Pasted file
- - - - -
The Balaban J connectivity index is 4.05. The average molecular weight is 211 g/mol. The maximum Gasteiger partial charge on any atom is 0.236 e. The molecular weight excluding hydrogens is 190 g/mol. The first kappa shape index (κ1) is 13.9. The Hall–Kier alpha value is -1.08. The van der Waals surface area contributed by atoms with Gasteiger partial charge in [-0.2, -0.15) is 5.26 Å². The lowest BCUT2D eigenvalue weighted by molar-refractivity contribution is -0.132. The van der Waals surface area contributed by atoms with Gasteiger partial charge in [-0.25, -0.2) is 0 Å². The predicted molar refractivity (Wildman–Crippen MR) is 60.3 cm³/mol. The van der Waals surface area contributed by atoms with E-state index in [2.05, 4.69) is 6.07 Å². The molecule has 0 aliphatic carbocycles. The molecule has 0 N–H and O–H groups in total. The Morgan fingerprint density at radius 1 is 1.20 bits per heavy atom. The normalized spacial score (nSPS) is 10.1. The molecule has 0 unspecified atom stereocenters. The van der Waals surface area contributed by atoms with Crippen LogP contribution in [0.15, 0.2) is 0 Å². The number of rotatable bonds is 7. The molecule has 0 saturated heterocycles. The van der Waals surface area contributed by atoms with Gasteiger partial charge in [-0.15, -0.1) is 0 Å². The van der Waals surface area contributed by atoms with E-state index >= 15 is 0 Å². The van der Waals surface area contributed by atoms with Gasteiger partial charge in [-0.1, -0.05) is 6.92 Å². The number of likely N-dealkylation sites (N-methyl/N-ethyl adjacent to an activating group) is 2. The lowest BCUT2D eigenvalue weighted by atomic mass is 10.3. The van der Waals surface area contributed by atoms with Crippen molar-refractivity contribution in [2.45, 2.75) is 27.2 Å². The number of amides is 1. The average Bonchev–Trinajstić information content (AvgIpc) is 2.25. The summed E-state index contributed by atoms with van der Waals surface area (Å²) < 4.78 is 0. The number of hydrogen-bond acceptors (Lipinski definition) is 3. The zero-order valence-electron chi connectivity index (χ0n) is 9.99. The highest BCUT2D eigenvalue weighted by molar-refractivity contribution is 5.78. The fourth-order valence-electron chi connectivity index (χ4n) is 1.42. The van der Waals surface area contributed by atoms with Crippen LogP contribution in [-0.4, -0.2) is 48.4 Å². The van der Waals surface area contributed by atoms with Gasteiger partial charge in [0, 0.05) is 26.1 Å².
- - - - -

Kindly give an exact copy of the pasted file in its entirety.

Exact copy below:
The Balaban J connectivity index is 4.05. The average molecular weight is 211 g/mol. The maximum Gasteiger partial charge on any atom is 0.236 e. The molecular weight excluding hydrogens is 190 g/mol. The first kappa shape index (κ1) is 13.9. The Hall–Kier alpha value is -1.08. The van der Waals surface area contributed by atoms with Gasteiger partial charge in [-0.2, -0.15) is 5.26 Å². The lowest BCUT2D eigenvalue weighted by molar-refractivity contribution is -0.132. The van der Waals surface area contributed by atoms with Gasteiger partial charge in [-0.25, -0.2) is 0 Å². The predicted molar refractivity (Wildman–Crippen MR) is 60.3 cm³/mol. The van der Waals surface area contributed by atoms with E-state index in [2.05, 4.69) is 6.07 Å². The molecule has 0 aliphatic carbocycles. The molecule has 0 N–H and O–H groups in total. The Morgan fingerprint density at radius 1 is 1.20 bits per heavy atom. The normalized spacial score (nSPS) is 10.1. The molecule has 0 unspecified atom stereocenters. The van der Waals surface area contributed by atoms with Crippen LogP contribution in [0.15, 0.2) is 0 Å². The number of rotatable bonds is 7. The molecule has 0 saturated heterocycles. The van der Waals surface area contributed by atoms with Gasteiger partial charge in [-0.15, -0.1) is 0 Å². The van der Waals surface area contributed by atoms with E-state index >= 15 is 0 Å². The van der Waals surface area contributed by atoms with Gasteiger partial charge in [-0.1, -0.05) is 6.92 Å². The number of likely N-dealkylation sites (N-methyl/N-ethyl adjacent to an activating group) is 2. The lowest BCUT2D eigenvalue weighted by atomic mass is 10.3. The van der Waals surface area contributed by atoms with Crippen molar-refractivity contribution in [2.45, 2.75) is 27.2 Å². The number of amides is 1. The average Bonchev–Trinajstić information content (AvgIpc) is 2.25. The summed E-state index contributed by atoms with van der Waals surface area (Å²) < 4.78 is 0. The number of hydrogen-bond acceptors (Lipinski definition) is 3. The zero-order valence-electron chi connectivity index (χ0n) is 9.99. The highest BCUT2D eigenvalue weighted by molar-refractivity contribution is 5.78. The fourth-order valence-electron chi connectivity index (χ4n) is 1.42. The van der Waals surface area contributed by atoms with Crippen LogP contribution in [-0.4, -0.2) is 48.4 Å². The van der Waals surface area contributed by atoms with Gasteiger partial charge in [0, 0.05) is 26.1 Å².